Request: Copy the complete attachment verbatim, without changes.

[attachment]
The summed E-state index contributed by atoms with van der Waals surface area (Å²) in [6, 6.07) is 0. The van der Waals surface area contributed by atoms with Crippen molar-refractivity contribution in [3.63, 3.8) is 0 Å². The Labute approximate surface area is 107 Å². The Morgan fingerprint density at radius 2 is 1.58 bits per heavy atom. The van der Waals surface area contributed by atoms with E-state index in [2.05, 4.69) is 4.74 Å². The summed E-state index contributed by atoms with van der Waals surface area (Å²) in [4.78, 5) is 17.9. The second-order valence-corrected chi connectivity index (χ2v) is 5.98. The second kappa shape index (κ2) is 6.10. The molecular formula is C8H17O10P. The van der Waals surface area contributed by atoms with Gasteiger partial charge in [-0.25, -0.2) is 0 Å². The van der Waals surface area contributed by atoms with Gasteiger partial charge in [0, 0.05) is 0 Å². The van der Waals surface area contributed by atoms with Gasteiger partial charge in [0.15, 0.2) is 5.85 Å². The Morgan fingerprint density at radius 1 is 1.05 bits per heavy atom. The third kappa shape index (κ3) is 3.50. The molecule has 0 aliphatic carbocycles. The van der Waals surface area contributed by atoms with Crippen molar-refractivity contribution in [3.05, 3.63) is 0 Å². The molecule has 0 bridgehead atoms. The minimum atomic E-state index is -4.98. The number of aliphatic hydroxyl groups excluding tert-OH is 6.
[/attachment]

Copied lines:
The summed E-state index contributed by atoms with van der Waals surface area (Å²) in [6, 6.07) is 0. The van der Waals surface area contributed by atoms with Crippen molar-refractivity contribution in [3.63, 3.8) is 0 Å². The Labute approximate surface area is 107 Å². The Morgan fingerprint density at radius 2 is 1.58 bits per heavy atom. The van der Waals surface area contributed by atoms with E-state index in [2.05, 4.69) is 4.74 Å². The summed E-state index contributed by atoms with van der Waals surface area (Å²) in [4.78, 5) is 17.9. The second-order valence-corrected chi connectivity index (χ2v) is 5.98. The second kappa shape index (κ2) is 6.10. The molecular formula is C8H17O10P. The van der Waals surface area contributed by atoms with Gasteiger partial charge in [-0.25, -0.2) is 0 Å². The van der Waals surface area contributed by atoms with Gasteiger partial charge in [0, 0.05) is 0 Å². The van der Waals surface area contributed by atoms with Gasteiger partial charge in [0.15, 0.2) is 5.85 Å². The Morgan fingerprint density at radius 1 is 1.05 bits per heavy atom. The third kappa shape index (κ3) is 3.50. The molecule has 0 aliphatic carbocycles. The van der Waals surface area contributed by atoms with Crippen molar-refractivity contribution in [3.05, 3.63) is 0 Å². The molecule has 0 bridgehead atoms. The minimum atomic E-state index is -4.98. The number of aliphatic hydroxyl groups excluding tert-OH is 6.